Throughout the process, Jokerst met with her counterparts at the University of Chicago Police Department and other universities to gauge their work with their campus communities and asked for additional guidance from her partners at the Center for Policing Equity. The Auraria Higher Education Center in Denver, where the CU Denver campus is located, and the University of California Berkeley and UC San Diego are among the universities that have also established community advisory boards.

“We spent hundreds of hours over the past academic year to get where we are today with the creation of this community board,” Jokerst said. “We listened to each other, worked together in spite of vastly different perspectives when we started, but in the end, we conceived of a unique model that will benefit the campus community and the campus police department.” 

Dan Jones, associate vice chancellor for integrity, safety and compliance, which includes CUPD, and the senior vice chancellor for diversity, equity and inclusion, once hired, will co-chair the board to ensure continuity and alignment with best practices. 

Jones said it was a testament to the “commitment and leadership” of task force members that they were able to work closely with CUPD to bring CORB to fruition during an historic year of challenges and tragedies for the campus and the broader Boulder community.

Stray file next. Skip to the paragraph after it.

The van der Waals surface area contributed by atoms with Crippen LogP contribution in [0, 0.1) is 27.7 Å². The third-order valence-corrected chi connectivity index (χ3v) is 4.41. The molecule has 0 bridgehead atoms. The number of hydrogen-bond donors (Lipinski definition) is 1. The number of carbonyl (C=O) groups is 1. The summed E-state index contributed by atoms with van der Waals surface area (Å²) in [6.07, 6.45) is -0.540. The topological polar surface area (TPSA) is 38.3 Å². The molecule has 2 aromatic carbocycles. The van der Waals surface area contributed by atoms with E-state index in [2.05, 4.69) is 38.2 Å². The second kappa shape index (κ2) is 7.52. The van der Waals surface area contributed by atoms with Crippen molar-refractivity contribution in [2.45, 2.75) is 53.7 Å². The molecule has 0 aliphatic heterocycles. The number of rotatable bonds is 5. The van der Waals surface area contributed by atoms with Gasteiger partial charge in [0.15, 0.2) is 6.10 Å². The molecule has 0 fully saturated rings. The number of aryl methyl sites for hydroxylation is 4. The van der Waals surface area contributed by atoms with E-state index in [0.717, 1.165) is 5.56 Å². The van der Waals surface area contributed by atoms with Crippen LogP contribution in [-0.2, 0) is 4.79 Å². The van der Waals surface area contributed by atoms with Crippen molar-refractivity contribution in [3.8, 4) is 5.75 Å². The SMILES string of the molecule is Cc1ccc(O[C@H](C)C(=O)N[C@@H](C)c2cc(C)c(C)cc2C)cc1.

“The work of our students, staff and faculty has and will continue to provide leadership for the campus and set an example for policing everywhere,” Jones said. 



  • June 26: Following a series of student-led protests across Boulder County, CUPD Chief Doreen Jokerst held an initial meeting with prominent student leaders to hear and understand their concerns about policing practices on campus and in the broader Boulder community. Attendees included members of the Black Student Alliance, the three branches of CU Student Government (CUSG), the Cultural Events Board, and a student who was part of the city of Boulder’s police oversight implementation team. Students asked for a more inclusive mechanism within CUPD to allow policing reforms to be implemented with community involvement. 
  • July 29: At a second meeting, Jokerst provided student leaders with a list of proposed action items that sought to increase transparency between CUPD and the student body. Student leaders agreed to meet consistently with CUPD and agreed that CUSG would act as an intermediary between CUPD and the campus community. 
  • Aug. 18: Chancellor Phil DiStefano announced the formation of a Community Safety Task Force. Members included representatives from student, faculty and staff shared governance groups and CUPD. The task force met multiple times during the fall semester, and members solicited feedback from their constituents. 
  • Dec. 2: The task force asked for community feedback before issuing its final recommendations. 


  • February: The task force issued its final recommendations, which centered on how a Community Oversight Review Board would be established and next steps to ensure its success. 
  • Feb. 25: Dan Jones, associate vice chancellor for integrity, safety and compliance, accepted and acknowledged receipt of the task force’s final report.